Unitized Curtain Wall “A Real Eye-Opener”
HKS, Dallas, TX
Laughlin Millea Hillman Architecture LLC (LMH)
Wehr Constructors, Inc.
Jay Akins, Akins Company
Window Design Consultation
Graham Architectural Products, Curtain Wall Solutions
Provide 52,000+ SF of pre-glazed unitized curtain wall and fabricated/assembled unglazed pressure bar curtain wall for a 373-bed hospital at the center of a $117.8 million construction project.
Custom unitized 4-sided butt-glazed curtain wall and standard prefabricated and assembled curtain wall systems
Norton Suburban Hospital was already behind schedule on a major construction project designed to enhance the hospital’s ability to meet the special needs of women and children. Originally planned as stick-built and field glazed, the tight timeline and a compelling pitch from Jay Akins, of Akins Company, and Graham Architectural Products (GAP) regarding GAP’s pre-glazed unitized system caused the owner and architects to rethink that approach. The only potential issue? Jay’s company had never installed unitized curtain wall.
“I’ve been trying to sell a unitized job in this town for years, but I just couldn’t get people to understand that, yeah, while overall it’s more expensive than a conventional curtain wall, the owner and the contractor make it up five times on the tail end by how quickly you can close the building in.”
—Jay Akins, President, Akins Company
First Time is a Charm
When Jay Akins first approached Graham Architectural Products (GAP) about the ambitious Norton Women’s and Kosair Children’s Hospital construction project, one thing was clear: The schedule didn’t allow a lot of time between the release of the job and dry-in.
Akins, president of Akins Company, knew he was bidding against stick-built systems which would require field-glazing and the time-consuming steel erection. That approach didn’t seem to fit into the severely compressed timeline.
After huddling on several occasions with GAP personnel, Akins countered with a pre-glazed, unitized curtain wall system.
A unitized curtain wall enables the contractor to lift, place and anchor completely assembled and glazed panels, allowing you to accomplish in days what would take months with a stick-built approach.
Even though this would mark Akins’ first venture into bidding and installing a unitized wall system, and even though the project would require more than 52,000 SF of curtain wall, he was eager to proceed.
“I’ve been trying to sell a unitized job in this town (Louisville, KY) for years,” he said, “but I just couldn’t get people to understand that, yeah, while overall it’s more expensive than a conventional curtain wall, the owner and the contractor make it up five times on the tail end by how quickly you can close the building in.” This job, Akins said, “was very schedule driven, so I just told them to interview me last. Then I brought my team in – and my competition didn’t do that. We had a mock-up, too. And I sold the job because I could do the job and meet the schedule.”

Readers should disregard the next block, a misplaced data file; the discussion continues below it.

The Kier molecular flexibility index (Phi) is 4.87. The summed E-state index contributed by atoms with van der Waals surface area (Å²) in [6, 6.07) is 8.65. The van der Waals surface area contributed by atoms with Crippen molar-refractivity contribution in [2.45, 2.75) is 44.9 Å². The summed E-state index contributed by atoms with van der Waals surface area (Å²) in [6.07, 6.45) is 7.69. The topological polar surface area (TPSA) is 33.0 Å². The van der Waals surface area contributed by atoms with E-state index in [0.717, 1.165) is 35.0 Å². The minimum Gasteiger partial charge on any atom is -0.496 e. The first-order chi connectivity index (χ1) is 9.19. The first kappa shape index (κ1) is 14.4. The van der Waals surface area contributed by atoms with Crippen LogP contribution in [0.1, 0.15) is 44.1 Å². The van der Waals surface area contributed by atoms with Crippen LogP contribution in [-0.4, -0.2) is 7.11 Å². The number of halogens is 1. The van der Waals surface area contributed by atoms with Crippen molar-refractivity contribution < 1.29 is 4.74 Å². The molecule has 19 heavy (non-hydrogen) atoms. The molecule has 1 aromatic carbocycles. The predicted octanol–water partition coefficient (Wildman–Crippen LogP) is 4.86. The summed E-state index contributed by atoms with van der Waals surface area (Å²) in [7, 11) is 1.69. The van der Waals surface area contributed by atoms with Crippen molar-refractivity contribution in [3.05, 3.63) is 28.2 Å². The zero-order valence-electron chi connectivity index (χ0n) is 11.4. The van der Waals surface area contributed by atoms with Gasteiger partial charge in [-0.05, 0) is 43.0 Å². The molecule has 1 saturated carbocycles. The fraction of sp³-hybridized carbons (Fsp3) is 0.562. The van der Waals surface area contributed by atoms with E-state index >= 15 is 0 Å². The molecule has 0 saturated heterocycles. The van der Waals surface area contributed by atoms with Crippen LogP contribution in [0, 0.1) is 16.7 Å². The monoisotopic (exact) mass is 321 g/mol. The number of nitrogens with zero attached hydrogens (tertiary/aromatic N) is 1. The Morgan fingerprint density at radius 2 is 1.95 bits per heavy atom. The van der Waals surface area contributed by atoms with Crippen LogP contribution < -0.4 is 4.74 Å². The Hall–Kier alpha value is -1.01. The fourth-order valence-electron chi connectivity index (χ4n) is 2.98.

Akins said Graham worked diligently to prepare his team, talking about scope, what was needed and what would be provided, how the job would be handled, and how the schedule would unfold. Then he did a lot of the selling.
Since the Akins-GAP proposal was bid as an alternative to the specifications, the architect was not immediately on board with the change. The architect and the owner liked the system and the schedule, particularly the accelerated completion date. A trip to a Wisconsin testing facility proved to everyone the unitized panels were up to the task.
Although Akins has a seasoned staff of versatile workers, GAP personnel made sure installation went smoothly, meeting with Akins and Paul O’Grady, Akins’ vice president and general manager, prior to installation. “A lot of the collaboration was up front,” said a GAP spokesperson. “Figuring out how the schedule would work, what he needed, providing details, showing him videos, talking about installation...all that fun stuff, that’s what made it work...”
Then on the day Akins Company began setting the first panels, Graham Curtain Wall Solutions had its engineering manager and project manager on site, providing training in the field to help make sure the installation went smoothly.
As panels were installed and portions of the building were dried in, interior work ensued immediately – dry wall was hung, wires were run, and HVAC equipment was installed.
Eventually, the hospital was able to open some of the patient rooms in the back side of the building before the front of the building was even complete.
Because this was Louisville’s first unitized job, area architects could open be seen on site monitoring the project’s rapid progress. “It was a real eye-opener,” Akins said.
The project wrapped up in December, 2014, and, Akins said, “The construction manager and the owner just loved it...how fast we went...how good it looks…how smooth everything went. They were really glad that we were on the job.” And Akins is glad GAP was right there beside him. “The word on this project with us and Graham was ‘team.’ I’m a pretty demanding person and I’m passionate about putting out a good product and doing a good job.
“It was my first project with Graham and it was a very schedule-driven project, but they just exceeded all my expectations. From bid day to submittals to material on site, I was really blown away at how quick they were. It was pretty amazing.
“I’d love to do another one with them.”